Must-See Marketing of the Week: Dell and Microsoft take aim at Apple

Imitation is the bitterest form of flattery

 

A weekly digest of the most important stories and ideas in advertising and media, from our colleagues at Marketing

Other items of note from Marketing:

Air Canada takes its flag carrier status seriously. It’s holiday spot gives expat Canadians in a London pub a very special gift: home. Two Air Canada pilots listen to the reasons why patrons won’t be returning for the holidays, then surprise them all with free roundtrip tickets.

Watch the heartwarming video on Marketing’s website »

Facing a near-saturated marketplace and a stagnant growth outlook, Second Cup is hitting the reset button on its brand. The company is adding a ‘Coffee Co.’ descriptor to its name and logo, a tacit acknowledgement that the beverage is key to connecting with Canadian diners. Independent coffee houses form the inspiration for a new look and consumer experience. Vice-President of Marketing Vanda Provato says it was time for a change:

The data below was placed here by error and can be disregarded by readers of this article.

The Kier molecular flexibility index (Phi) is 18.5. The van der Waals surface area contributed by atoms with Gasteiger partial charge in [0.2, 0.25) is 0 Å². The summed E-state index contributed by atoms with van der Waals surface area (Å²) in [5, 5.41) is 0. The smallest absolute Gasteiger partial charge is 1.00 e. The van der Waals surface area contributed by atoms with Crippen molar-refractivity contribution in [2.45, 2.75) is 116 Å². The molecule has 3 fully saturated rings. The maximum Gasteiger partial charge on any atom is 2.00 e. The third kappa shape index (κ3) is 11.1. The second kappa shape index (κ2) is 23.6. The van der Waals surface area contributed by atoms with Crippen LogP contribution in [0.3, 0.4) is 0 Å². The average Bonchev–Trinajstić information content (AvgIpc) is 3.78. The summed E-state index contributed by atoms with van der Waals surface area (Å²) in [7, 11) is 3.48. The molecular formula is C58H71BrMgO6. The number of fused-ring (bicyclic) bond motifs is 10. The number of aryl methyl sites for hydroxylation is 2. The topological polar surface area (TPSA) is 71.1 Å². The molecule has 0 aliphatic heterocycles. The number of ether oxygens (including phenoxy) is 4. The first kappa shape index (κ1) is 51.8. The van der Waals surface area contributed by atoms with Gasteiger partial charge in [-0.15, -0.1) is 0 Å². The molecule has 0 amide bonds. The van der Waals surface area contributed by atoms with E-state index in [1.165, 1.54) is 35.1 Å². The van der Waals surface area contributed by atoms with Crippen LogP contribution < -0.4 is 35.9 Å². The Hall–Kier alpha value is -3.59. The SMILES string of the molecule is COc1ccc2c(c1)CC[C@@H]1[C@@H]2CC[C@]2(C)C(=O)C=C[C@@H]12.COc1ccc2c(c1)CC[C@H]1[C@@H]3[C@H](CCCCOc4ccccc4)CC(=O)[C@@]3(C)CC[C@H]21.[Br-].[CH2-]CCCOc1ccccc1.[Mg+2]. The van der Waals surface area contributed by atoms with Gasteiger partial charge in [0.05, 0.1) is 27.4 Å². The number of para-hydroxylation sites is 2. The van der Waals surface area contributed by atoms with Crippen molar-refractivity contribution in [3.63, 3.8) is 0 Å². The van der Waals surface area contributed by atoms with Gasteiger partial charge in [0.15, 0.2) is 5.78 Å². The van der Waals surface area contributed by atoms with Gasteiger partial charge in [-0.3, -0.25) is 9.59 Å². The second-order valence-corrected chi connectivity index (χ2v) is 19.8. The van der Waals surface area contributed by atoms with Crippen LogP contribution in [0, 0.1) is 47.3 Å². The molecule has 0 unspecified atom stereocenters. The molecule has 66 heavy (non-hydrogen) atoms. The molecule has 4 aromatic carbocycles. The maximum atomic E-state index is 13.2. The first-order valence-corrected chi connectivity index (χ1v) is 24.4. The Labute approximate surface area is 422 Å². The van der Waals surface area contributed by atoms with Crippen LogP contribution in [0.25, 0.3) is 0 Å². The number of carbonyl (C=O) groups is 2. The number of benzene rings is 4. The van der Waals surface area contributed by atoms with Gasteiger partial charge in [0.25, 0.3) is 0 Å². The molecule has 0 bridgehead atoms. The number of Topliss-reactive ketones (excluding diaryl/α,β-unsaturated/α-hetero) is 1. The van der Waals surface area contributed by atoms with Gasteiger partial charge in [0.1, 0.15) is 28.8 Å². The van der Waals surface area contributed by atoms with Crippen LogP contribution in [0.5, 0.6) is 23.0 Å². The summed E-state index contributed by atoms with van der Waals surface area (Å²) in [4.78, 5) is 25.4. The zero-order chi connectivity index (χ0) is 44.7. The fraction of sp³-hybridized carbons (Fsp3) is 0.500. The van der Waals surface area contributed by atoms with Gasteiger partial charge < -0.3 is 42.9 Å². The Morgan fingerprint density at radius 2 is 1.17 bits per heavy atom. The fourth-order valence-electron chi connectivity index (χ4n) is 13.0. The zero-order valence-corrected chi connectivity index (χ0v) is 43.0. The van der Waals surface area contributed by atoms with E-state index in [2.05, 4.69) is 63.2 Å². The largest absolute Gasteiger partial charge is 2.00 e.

“It was time for a reinvention,” she said. “Business growth was stagnant. We got feedback both from customers and franchisees that the brand was tired and needed a refresh.”

“There was a recognition the market had really changed. It’s a competitive space and we needed to be revolutionary and do something fresh and unexpected,” she said.”

See what Second Cup is doing to revitalize its brand: Something new is brewing at Second Cup »

Toronto charity Good Shepherd Ministries is using an attention-grabbing tactic to raise awareness about homelessness: black Christmas trees with “No one should spend Christmas here” stenciled on the adjacent sidewalk. The intent is to make people stop and think:

“We have to find innovative ways of getting our message out, and sometimes it’s raw and shocking, but being homeless is also raw and shocking,” said Brother David Lynch, executive director of Good Shepherd Ministries.

Read about Good Shepherd Ministries’ Black Christmas »

Finally, Lululemon is emphasizing the importance of the holiday experience. The company wants to remind consumers that what loved ones ultimately want is undivided attention, not gifts and tokens of appreciation. Lululemon’s message: “Give Presence,” not presents.

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